Wrestling Jerusalem is a piece Aaron Davidman has been working on for a long time. The idea was first sparked when he visited Israel for the first time in 1992. In the decades since, the central idea has had several incarnations, but after repeated trips to the Middle East, Aaron found that there were many stories to be told.
“It feels to me that the Israeli/Palestinian story is the most important story for Jews to understand, and as an American Jewish theatre artist I felt compelled to go deeply into the material to see how I could make sense of this very troubling and often confusing conflict,” Aaron explains. “I was inspired to reach beyond the headlines, beyond polemic, and understand the complexity and nuance, the history and current events, the mythology and the real politik of the ‘situation’ as they call it in Israel.”
The result is a one-man show with 18 different characters (including himself), each with a very different, but very real perspective on the Israeli/Palestinian conflict. The characters are directly inspired from his interviews of people living on all sides of the dispute and coming to an understanding of it from their unique perspectives.
|Aaron Davidman in Wrestling Jerusalem|
Though the problem has been there for generations, the “situation” is still actively smoldering, flaring up dramatically on many occasions. As it all develops, so too does the play. Since premiering in San Francisco last spring, the terrible war in Gaza over the summer brought Aaron to do a major rewrite.
“I don’t rewrite the play to speak to current events, but rather, I have to be sure that the tone of the piece remains connected to where our world is—in my subjective opinion of course—in relation to this continually evolving conflict.”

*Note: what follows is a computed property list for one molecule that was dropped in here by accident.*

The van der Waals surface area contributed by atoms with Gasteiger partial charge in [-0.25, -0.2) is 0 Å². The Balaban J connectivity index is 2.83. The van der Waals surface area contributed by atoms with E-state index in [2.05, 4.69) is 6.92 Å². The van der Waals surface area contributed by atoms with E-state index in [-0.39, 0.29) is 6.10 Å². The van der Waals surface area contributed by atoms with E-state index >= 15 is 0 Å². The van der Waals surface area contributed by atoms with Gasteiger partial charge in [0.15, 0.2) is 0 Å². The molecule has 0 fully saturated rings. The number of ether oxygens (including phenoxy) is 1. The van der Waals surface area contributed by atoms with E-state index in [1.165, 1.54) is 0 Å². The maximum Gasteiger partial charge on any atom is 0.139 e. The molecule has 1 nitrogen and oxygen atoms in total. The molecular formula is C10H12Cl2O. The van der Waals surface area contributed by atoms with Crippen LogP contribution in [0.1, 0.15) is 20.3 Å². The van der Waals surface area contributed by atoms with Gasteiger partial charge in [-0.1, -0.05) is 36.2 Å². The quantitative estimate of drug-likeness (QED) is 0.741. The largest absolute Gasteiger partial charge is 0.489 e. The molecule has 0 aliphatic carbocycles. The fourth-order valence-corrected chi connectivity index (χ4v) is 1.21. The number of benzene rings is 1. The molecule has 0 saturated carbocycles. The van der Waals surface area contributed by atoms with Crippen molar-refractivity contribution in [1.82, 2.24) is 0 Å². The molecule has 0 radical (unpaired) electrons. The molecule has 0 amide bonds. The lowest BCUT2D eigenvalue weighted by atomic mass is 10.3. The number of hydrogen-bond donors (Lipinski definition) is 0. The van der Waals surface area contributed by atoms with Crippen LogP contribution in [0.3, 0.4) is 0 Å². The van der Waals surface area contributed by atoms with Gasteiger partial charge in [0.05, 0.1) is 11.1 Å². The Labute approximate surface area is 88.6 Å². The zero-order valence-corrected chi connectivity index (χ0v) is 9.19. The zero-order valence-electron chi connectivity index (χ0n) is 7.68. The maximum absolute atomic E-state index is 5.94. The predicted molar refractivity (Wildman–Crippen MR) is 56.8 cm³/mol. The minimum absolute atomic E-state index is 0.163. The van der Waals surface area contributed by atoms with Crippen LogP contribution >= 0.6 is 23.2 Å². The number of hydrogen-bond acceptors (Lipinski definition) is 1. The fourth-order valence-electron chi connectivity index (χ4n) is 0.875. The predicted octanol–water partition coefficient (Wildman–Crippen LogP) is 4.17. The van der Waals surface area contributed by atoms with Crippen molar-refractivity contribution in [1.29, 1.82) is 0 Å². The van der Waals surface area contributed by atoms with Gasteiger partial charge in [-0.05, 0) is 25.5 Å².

It is this immediate relevancy, of course, that draws us here at PlayMakers. The mission of our PRC² series is to bring these hot issues in front of us and our community to engage us all as part of the dialogue. Producing Artistic Director Joe Haj explains,
“In the first season that I programmed at PlayMakers (2007/08) we included When the Bulbul Stopped Singing, a solo piece that I acted in. That play was an examination of the Palestinian/Israeli divide as viewed from the perspective of a progressive Palestinian civil/human rights lawyer, Raja Shehadeh. Now, in 2015, especially given the recent events in Gaza, it is important to once again look at this area of the world, this time through the lens of a progressive Jewish artist and activist.
“As with Rodney King, which we presented only a few weeks after the events in Ferguson, Missouri, it is my hope that the theatre can be a place for community dialogue, for increased tolerance, and for healing; a safe environment in which to have difficult conversations.”
Discussion will certainly be sparked as a result of Aaron’s provocative piece, and we give our audience a forum in which to participate and process questions raised during the show. Gathering a variety of panelists ready to engage with you, we think of this post-show conversation as our “second act.”
Aaron says, “I hope my audiences come with an open heart. People are very divisive about this issue, understandably. I think we are capable of holding vast complexity and even contradiction. I think we are more connected to our own humanity when we are generous with each other, when we remain curious about the ‘other.’”
Joe is confident that Aaron’s vision will be achieved in the setting of our theatre. “I have known Aaron Davidman for many years, and his deep thinking, his honest, personal and rigorous attempt to understand the situation, gives another voice and another perspective to one of the world’s thorniest issues.”